Managing money as a couple

According to WeddingWire, Valentine’s Day is the second most popular to get engaged. For most couples this will mean a celebration – followed quickly by the realisation that they need to start planning and saving for their wedding and indeed their future.

And, if you’re anything like myself and my other half, you’ll spend a lot of time talking about how much everything costs. Wedding planning tends to be a bit stressful when it comes to money and a drain on your bank balance.

I’m hardly an expert on finance, let alone relationships, but I do know a thing or two about splitting finances, both before and after getting married.

There are three main ways to manage your money as a couple: combine everything, keep it separate, or have both joint and personal accounts.

No one way is the “right way” – that will depend on the couple. But whatever your decision, I’ve come up with a few money discussions that every couple should have. Whether you’re soon-to-be engaged, newlyweds or long time lovers, it’s always good to communicate about your finances.

‘Valentine’s Day is the poet’s holiday.’ – Ted Kooser, poet

Find a common starting point

Don’t be afraid to talk about money. Discuss how you’re going to handle your finances as a team. Regardless if you decide to combine all your money, kept it separate or do a bit of both, talk it through and make sure you’re both on the same page. Be super open with one another about how much you’re willing to spend and how much you plan to save. Fighting about or worrying about money can put a strain on a marriage – don’t be a statistic.

Be honest

Hopefully this one is a no-brainer, but I’m going to say it anyway: be honest when communicating about finances, because what’s the point of sitting down and having “the money talk” when at the back of your mind you’re already thinking about that secret credit card that’s maxed out. Don’t just be honest about your debt or spending habits: be open about how much you’re making as well. You need to know the habits of the person you see a future with, both financial and otherwise, because lying about it now will only create bigger problems in the future.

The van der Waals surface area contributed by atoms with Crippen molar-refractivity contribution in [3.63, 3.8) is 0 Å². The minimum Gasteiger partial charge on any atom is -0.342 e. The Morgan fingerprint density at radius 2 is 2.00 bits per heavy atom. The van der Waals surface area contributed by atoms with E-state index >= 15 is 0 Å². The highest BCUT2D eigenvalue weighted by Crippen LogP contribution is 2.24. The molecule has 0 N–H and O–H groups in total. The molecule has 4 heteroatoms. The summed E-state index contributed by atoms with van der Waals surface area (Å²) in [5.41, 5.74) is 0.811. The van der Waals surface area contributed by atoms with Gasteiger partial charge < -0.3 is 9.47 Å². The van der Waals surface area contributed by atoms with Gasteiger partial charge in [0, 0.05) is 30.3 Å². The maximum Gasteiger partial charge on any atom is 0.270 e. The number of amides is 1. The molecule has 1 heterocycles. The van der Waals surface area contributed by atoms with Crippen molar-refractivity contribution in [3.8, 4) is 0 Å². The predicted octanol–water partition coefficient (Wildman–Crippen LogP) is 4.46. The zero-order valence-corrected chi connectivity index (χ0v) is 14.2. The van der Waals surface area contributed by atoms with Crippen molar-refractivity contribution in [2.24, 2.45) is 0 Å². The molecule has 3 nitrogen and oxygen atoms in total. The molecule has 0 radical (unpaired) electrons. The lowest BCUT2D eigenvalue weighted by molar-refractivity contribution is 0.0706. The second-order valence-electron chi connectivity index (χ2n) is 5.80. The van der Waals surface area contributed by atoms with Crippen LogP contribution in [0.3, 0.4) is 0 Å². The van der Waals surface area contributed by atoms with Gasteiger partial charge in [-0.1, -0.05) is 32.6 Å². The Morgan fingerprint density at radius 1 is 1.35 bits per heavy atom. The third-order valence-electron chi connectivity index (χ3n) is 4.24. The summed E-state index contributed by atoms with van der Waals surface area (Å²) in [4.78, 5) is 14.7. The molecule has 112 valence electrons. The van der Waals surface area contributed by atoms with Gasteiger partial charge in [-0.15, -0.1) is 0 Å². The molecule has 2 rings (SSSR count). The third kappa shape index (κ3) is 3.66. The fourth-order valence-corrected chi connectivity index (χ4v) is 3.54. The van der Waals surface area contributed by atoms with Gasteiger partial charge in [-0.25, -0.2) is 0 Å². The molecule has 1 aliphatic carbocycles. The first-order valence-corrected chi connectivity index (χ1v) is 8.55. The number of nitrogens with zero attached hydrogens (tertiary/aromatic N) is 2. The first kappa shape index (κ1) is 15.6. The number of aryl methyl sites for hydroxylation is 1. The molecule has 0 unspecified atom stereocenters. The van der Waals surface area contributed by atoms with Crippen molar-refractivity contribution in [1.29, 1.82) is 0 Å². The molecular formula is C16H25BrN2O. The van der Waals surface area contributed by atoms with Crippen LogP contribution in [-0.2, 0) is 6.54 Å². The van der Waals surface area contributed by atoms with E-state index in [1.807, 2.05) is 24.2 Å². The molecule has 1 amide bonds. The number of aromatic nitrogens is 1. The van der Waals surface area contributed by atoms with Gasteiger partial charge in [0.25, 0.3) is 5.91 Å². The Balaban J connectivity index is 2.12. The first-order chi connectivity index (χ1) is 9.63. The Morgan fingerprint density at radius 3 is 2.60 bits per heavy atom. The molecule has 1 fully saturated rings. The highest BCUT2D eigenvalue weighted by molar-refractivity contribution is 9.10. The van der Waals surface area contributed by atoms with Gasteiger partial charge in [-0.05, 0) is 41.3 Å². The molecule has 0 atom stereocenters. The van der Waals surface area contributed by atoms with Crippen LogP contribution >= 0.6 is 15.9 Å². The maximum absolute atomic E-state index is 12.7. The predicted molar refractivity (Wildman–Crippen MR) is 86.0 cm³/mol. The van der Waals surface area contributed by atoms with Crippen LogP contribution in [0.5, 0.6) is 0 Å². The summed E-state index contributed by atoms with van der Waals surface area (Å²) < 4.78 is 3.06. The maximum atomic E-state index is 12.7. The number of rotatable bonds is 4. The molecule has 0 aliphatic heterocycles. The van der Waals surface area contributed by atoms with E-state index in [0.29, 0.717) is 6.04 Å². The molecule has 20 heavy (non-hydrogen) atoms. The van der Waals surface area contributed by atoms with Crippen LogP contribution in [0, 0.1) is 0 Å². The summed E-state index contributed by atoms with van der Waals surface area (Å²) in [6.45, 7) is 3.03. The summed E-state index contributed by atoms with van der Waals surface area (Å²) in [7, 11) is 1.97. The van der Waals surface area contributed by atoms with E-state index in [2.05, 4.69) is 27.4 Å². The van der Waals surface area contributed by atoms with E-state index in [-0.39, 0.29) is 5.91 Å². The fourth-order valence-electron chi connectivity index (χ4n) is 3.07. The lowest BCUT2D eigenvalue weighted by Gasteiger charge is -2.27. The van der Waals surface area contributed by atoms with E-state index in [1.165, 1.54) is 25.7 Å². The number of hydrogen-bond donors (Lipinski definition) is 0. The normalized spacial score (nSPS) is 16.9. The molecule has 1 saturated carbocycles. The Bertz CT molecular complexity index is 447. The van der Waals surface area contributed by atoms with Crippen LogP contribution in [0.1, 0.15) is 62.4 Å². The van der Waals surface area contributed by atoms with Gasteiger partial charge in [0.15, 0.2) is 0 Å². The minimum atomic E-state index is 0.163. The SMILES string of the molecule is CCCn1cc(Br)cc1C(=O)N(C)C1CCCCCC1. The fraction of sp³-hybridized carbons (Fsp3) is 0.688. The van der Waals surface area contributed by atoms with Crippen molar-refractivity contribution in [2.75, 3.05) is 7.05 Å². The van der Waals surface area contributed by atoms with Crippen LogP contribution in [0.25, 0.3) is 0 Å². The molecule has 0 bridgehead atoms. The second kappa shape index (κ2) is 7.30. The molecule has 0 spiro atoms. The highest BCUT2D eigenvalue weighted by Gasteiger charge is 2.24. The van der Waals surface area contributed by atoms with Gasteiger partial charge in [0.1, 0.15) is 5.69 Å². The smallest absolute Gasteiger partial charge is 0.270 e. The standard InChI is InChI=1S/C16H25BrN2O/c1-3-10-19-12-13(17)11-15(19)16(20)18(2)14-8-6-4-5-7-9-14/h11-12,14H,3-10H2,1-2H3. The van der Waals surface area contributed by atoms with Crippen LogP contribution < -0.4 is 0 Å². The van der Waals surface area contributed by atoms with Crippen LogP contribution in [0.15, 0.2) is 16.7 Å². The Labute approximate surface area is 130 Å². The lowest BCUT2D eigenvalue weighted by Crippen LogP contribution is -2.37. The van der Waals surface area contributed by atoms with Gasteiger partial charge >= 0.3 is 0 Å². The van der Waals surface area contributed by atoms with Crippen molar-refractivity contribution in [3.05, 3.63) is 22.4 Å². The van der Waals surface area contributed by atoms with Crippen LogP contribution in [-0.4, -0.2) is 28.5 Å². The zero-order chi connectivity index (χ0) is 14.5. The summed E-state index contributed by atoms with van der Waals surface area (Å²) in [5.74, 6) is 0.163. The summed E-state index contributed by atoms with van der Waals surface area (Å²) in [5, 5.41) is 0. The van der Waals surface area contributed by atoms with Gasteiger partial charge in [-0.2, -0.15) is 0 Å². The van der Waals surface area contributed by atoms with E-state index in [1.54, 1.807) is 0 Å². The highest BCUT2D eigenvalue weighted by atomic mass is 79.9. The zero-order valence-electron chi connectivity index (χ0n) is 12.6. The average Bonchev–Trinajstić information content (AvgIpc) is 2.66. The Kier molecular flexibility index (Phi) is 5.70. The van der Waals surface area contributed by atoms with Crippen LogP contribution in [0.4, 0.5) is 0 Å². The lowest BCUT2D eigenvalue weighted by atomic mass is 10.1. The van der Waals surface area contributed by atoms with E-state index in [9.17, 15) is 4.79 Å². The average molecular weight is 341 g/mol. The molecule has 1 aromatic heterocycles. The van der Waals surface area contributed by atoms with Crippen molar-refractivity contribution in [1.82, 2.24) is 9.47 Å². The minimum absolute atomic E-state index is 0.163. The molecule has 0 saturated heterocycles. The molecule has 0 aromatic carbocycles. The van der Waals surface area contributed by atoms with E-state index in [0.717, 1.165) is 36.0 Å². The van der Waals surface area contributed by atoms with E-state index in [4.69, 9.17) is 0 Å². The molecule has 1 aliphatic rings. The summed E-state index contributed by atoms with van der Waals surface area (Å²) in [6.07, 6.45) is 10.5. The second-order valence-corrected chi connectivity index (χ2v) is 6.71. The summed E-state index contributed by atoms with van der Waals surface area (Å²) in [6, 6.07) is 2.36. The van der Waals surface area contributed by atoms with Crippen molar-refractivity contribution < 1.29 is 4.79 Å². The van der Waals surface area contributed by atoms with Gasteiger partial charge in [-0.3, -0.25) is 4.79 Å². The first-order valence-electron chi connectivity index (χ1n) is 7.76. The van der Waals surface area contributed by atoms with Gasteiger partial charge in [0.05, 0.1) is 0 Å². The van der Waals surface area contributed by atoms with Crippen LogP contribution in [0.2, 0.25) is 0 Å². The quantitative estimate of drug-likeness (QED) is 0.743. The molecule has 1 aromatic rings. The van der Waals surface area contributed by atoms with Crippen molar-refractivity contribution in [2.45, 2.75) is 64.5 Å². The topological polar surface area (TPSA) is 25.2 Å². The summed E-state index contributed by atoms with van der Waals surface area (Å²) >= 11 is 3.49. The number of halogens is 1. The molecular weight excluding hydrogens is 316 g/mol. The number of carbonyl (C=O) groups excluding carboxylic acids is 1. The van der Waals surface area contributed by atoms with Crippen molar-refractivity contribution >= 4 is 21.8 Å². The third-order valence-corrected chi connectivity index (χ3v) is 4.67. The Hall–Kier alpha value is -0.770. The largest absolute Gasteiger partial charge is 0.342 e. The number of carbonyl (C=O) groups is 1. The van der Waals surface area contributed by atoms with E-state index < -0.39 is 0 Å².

Make your budget together

Now that you’ve been open and honest, sit down with your finances together and make your budget. Make sure you’re budgeting for some ‘non-budget’ items as well: if you’re combining all your finances, it’s important to have a little money set aside each month for the partner to do with as they please with no explanation. Hello guilt-free spa day/lads weekend.

Discuss your financial goals and big expenses

While it’s important to live your day to day life in harmony, you also need to think ahead to your future years and what your finances will look like. For example, do you both want to retire at the same age? Do you want to be a stay-at-home parent at some point, or stop working altogether? Or maybe you both want to take a year off from it all and go traveling. These are all big goals with equally big financial consequences that you’ll need to consider both in your budget, but also your relationship.

Be open to change

Having “the money talk” today doesn’t mean you tick that box and move on. Circumstances – and people – can change. So be sure to check in regularly with both your budget but also your partner. Make sure no big goals or ideas came up they were too afraid to share. Keep the dialogue and communication about money as open and honest as it is when you talk about what you did at work that day. It’ll take pressure off you, your relationship and your finances.

 

I would love to tell you not to overspend on the wedding because that’s good advice, but it’s also advice I didn’t listen to and I don’t want to be a hypocrite! Do what feels right for you and enjoy the day and remember you have your whole life with this person. If there’s one thing I’ve learned from two years of marriage it’s that it’s not all romance and butterflies: it’s learning how to compromise and communicate with one another – especially when it comes to money.

P.S. If you were wondering, the first most popular day to get engaged is Christmas Day. Mistletoe will do that to you…

The views of the author and any people interviewed are their own and do not constitute financial advice. However the knowledge that professional analysts have analysed a fund or trust in depth before assigning them a rating can be a valuable additional filter for anyone looking to make their own decisions. Before you make any investment decision make sure you’re comfortable and fully understand the risks. If you invest in fund or trust make sure you know what specific risks they’re exposed to. Past performance is not a reliable guide to future returns. Remember all investments can fall in value as well as rise, so you could make a loss.